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The problems with an 'Allegorical' interpretation of the bible.

Discussion in 'Culture & Religion' started by Dawkinsrocks, Dec 15, 2008.

  1. Dawkinsrocks

    Dawkinsrocks Well-Known Member

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    I guess if you are a christian then you either believe the bible is literal, allegorical or a combination of both.

    I would have thought that to all but the certifiably insane the bible is not accepted as literally true so I won't waste time on that.

    But here are the problems with an allegorical interpretation.

    To write an allegory you must be acqainted with the facts that you are allegorising.

    This means that the author(s) of the bible knew the literal truth but then chose to represent it in a series of allegories that are open to all sorts of interpretations.

    And that creates the second problem. Who is to say that their interpretation of the allegory is the right one?

    And if the allegory needs to be decoded accurately why didn't the authors just write the damn thing accurately to begin with?

    My explanation is that as science debunks the bible, christians then say that the story that got debunked was always allegorical which results in the hybrid interpretation of the book as part truth part allegory.

    It is just that as time marches on the allegory bit keeps getting bigger and the truth bit smaller.
     
  2. Lagboltz

    Lagboltz Well-Known Member

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    Long ago I took an English class where one section of it was "The Bible as Literature". The instructor prefaced it with the observation that at the time the chapters of the bible were being formed, authors were not versed in saying things literally. Their vocabulary was much more limited than today, and allegories were a common method of recording ones thoughts and even historical events.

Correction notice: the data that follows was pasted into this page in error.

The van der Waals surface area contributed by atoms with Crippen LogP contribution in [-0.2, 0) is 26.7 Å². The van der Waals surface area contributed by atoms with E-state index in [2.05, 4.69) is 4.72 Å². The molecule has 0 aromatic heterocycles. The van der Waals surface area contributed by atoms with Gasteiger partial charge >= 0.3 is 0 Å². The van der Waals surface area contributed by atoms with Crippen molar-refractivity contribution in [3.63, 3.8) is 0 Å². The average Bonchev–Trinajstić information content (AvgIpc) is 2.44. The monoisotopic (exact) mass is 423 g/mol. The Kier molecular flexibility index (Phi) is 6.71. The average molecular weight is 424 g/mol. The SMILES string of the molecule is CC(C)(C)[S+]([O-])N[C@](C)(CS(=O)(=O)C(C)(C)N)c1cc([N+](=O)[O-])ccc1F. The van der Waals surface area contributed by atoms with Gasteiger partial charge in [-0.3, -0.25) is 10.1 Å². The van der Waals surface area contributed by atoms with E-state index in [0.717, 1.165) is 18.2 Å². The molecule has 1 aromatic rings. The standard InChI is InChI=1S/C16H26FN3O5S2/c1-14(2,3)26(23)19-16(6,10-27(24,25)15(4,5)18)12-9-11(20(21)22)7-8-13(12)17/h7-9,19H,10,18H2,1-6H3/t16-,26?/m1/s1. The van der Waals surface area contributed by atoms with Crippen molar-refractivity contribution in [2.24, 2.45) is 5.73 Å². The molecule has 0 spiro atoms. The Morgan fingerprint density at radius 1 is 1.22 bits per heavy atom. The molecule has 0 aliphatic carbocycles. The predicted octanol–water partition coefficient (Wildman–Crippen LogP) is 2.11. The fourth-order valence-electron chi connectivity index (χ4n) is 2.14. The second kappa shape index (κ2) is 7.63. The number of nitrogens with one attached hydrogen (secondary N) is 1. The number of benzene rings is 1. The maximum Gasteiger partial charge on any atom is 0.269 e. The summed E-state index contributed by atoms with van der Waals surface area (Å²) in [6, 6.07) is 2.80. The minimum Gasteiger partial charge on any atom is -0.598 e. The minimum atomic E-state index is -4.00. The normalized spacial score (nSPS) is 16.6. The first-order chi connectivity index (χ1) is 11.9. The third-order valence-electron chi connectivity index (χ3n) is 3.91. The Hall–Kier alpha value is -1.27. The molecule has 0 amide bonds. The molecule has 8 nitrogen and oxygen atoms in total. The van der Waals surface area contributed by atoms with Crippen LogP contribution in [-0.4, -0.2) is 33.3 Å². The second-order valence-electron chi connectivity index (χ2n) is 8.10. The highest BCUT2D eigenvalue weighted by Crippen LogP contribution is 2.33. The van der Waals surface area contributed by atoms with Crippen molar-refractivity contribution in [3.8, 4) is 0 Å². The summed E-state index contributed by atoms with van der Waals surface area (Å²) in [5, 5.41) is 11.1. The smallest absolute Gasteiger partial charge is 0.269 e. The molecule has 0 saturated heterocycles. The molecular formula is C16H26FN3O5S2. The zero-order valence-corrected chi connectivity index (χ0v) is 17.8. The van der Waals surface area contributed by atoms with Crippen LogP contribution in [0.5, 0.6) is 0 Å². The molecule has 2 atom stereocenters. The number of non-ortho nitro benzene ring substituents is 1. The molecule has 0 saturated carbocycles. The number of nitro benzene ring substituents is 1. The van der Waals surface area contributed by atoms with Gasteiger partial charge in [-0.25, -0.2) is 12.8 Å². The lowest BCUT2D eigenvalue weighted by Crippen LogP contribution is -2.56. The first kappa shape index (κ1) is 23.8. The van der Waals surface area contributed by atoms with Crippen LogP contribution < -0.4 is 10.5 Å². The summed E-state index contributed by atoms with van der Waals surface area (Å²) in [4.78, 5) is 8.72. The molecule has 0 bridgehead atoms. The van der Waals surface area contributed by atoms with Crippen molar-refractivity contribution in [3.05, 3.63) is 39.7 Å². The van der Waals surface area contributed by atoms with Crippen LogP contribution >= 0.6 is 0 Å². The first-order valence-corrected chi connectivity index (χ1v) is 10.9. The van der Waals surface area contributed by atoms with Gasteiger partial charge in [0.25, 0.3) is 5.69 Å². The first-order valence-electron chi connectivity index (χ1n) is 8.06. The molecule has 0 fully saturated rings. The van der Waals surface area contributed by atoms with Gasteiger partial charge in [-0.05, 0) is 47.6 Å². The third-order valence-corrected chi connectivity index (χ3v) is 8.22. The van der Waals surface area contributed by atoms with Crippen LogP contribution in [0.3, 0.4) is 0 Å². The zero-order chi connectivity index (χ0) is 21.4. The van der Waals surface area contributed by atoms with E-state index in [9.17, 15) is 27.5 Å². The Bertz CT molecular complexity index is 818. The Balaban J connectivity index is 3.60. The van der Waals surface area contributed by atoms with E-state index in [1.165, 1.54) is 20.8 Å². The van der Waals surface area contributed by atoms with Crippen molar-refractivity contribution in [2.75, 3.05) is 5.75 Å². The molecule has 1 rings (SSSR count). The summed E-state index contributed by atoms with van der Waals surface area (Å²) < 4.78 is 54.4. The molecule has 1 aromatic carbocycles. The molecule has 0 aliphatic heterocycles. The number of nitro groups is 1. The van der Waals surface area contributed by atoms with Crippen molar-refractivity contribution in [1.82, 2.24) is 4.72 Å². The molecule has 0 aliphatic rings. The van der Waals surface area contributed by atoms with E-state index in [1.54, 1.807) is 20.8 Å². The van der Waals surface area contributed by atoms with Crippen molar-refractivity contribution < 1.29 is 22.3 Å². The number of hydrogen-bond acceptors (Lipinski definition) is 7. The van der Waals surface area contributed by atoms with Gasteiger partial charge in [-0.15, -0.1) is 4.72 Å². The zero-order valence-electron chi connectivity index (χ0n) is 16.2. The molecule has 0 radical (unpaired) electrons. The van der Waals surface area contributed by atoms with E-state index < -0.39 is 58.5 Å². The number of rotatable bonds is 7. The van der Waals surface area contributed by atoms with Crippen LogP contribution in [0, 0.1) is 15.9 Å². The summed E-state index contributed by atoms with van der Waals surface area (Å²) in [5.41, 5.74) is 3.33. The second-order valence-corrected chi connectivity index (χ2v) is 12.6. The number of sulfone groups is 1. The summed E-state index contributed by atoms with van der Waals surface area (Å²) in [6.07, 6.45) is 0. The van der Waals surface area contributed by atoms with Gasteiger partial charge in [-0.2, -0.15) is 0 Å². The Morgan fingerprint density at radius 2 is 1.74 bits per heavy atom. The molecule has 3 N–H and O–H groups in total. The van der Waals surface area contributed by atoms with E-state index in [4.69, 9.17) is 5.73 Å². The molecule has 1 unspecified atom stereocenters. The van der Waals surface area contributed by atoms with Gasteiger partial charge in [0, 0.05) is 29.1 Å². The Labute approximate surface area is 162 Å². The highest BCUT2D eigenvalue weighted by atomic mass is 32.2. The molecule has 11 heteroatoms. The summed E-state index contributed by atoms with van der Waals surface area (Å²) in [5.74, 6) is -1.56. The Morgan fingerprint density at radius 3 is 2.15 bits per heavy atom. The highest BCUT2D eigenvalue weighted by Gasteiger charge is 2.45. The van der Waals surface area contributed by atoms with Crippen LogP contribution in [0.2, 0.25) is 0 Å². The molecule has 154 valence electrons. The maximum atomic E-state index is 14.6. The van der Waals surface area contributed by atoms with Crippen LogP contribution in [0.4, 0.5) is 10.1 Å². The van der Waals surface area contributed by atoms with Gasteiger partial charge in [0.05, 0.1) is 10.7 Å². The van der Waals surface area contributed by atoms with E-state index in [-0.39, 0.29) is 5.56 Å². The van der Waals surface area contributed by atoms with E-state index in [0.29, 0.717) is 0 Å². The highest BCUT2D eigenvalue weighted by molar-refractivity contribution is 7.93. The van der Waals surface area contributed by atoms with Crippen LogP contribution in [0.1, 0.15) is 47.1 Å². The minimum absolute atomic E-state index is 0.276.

At around the same time Greek mythology was also thriving. Ancient Greek events were also often related in terms of allegories with great poetic license. That seems to be a common trait of early narratives.
     
  3. Dawkinsrocks

    Dawkinsrocks Well-Known Member

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    But surely it takes more words and imagination to write an alelegory than to just write the facts.

    My explanation is that the facts did not support the conclusion so they made up stories that suggested they did to a very superstitious audience.
     
  4. Lagboltz

    Lagboltz Well-Known Member

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    Certainly, people today hold facts as the best and easiest way of recording information, but possibly the ancients did not.

    My take on it was that the audience was in fact a bit superstitious and uneducated and that allegorical stories were easier to remember than facts. For the less educated, perhaps allegories and stories were more important as a teaching and memory aid than facts.
     
  5. Dawkinsrocks

    Dawkinsrocks Well-Known Member

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    Stories have to be more important than facts for christians.
     
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